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The evolution of HIV


Using viruses as models for evolution
Manfred Eigen Scientist
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We can use viruses as models for evolution. In other words we can say well, in early prebiotic phases there has been a sufficiently rich environment in which complexes like the present viruses could reproduce and start evolution. That may be and that has to be shown if it is possible.  But the present viruses we have most certainly are somehow linked to their host, at least they cannot exist without the host. Now, to take the example of the AIDS virus, the HIV. You know that the HIV... the human immune deficiency virus so I look at the human and I compare it with the simian, that means monkey virus... specific virus. Now, in human virus we know at least two sub-types. People try to even to divide it further into sub-types, but there are two essential and very fatal types of viruses, that's the HIV-1 and the HIV-2, and they probably have a different origin. One looks more like having originated in central Africa, the other more in western Africa... the HIV-2... they have many relations, similarities, to the simian viruses.

Now the first question is: when did this virus occur? What is the evolution of the virus? Well, there have been many speculations about it because the virus in the Western world only appeared in the '80s. One thought: well, perhaps it's a new composition or something new. That question meanwhile is entirely clarified. Actually we did ourselves work and we used the method, you were involved in that, which we call statistical geometry. In other words, if you study those sequences which are evolved very far, which means which vary with the high mutation rate, you cannot use the classical methods of constructing trees, you have to... well, we have talked about the sequence space, you have to project the sequences into the sequence space and then look at their correlations among them.  And we have worked out a very potent method by which we can say we can study events which are very far back and distinguish it from events which appeared recently. So it's a more sophisticated technique which we also use for determining the age of the genetic code.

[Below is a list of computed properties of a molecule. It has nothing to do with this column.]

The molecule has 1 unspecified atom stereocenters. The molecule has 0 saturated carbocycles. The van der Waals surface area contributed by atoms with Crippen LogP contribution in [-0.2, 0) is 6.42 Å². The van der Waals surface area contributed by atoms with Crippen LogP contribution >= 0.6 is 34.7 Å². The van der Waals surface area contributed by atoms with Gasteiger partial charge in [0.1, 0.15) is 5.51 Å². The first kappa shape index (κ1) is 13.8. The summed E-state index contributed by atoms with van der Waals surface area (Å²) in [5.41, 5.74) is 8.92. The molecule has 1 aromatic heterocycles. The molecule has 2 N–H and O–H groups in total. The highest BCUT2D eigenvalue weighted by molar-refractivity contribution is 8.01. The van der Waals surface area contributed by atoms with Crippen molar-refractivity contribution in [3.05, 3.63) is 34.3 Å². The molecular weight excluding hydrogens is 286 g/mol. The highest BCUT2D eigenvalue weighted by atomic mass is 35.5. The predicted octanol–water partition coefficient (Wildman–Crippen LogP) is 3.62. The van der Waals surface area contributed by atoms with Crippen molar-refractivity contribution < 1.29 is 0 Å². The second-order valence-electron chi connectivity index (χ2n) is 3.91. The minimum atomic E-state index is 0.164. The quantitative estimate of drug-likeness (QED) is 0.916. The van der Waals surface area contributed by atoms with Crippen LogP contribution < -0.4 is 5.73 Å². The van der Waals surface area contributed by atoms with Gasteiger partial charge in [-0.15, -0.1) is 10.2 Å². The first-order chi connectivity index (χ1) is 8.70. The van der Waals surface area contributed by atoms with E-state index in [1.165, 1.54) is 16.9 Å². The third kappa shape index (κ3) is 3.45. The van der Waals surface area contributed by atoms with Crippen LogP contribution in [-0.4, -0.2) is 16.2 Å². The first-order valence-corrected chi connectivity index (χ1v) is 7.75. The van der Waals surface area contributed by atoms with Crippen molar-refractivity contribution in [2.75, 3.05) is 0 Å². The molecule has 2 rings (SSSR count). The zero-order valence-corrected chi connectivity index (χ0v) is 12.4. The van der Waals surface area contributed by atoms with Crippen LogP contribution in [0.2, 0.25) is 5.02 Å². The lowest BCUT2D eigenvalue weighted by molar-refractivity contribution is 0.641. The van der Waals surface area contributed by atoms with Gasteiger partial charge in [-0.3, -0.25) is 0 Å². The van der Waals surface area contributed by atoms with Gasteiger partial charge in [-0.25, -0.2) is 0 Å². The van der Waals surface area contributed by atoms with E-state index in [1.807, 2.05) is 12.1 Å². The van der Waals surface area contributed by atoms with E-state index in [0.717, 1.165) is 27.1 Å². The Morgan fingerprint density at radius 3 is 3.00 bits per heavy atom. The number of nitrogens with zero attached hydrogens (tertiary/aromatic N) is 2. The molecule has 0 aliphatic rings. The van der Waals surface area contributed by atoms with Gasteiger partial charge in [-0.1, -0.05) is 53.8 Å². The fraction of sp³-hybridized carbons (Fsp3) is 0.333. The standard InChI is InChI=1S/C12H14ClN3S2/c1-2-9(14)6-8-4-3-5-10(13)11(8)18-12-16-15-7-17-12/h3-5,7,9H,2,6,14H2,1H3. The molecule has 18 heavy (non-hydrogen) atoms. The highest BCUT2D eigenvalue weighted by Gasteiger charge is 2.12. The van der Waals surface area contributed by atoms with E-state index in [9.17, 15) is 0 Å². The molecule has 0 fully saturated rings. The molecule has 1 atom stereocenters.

Nobel Prize winning German biophysical chemist, Manfred Eigen (1927-2019), was best known for his work on fast chemical reactions and his development of ways to accurately measure these reactions down to the nearest billionth of a second. He published over 100 papers with topics ranging from hydrogen bridges of nucleic acids to the storage of information in the central nervous system.

Listeners: Ruthild Winkler-Oswatitch

Ruthild Winkler-Oswatitsch is the eldest daughter of the Austrian physicist Klaus Osatitsch, an internationally renowned expert in gas dynamics, and his wife Hedwig Oswatitsch-Klabinus. She was born in the German university town of Göttingen where her father worked at the Kaiser Wilhelm Institute of Aerodynamics under Ludwig Prandtl. After World War II she was educated in Stockholm, Sweden, where her father was then a research scientist and lecturer at the Royal Institute of Technology.

In 1961 Ruthild Winkler-Oswatitsch enrolled in Chemistry at the Technical University of Vienna where she received her PhD in 1969 with a dissertation on "Fast complex reactions of alkali ions with biological membrane carriers". The experimental work for her thesis was carried out at the Max Planck Institute for Physical Chemistry in Göttingen under Manfred Eigen.

From 1971 to the present Ruthild Winkler-Oswatitsch has been working as a research scientist at the Max Planck Institute in Göttingen in the Department of Chemical Kinetics which is headed by Manfred Eigen. Her interest was first focused on an application of relaxation techniques to the study of fast biological reactions. Thereafter, she engaged in theoretical studies on molecular evolution and developed game models for representing the underlying chemical proceses. Together with Manfred Eigen she wrote the widely noted book, "Laws of the Game" (Alfred A. Knopf Inc. 1981 and Princeton University Press, 1993). Her more recent studies were concerned with comparative sequence analysis of nucleic acids in order to find out the age of the genetic code and the time course of the early evolution of life. For the last decade she has been successfully establishing industrial applications in the field of evolutionary biotechnology.

Tags: HIV-1, HIV-2, human immune deficiency virus, simian viruses, statistical geometry, sequence space, AIDS, Ruthild Winkler-Oswatitch

Duration: 2 minutes, 58 seconds

Date story recorded: July 1997

Date story went live: 29 September 2010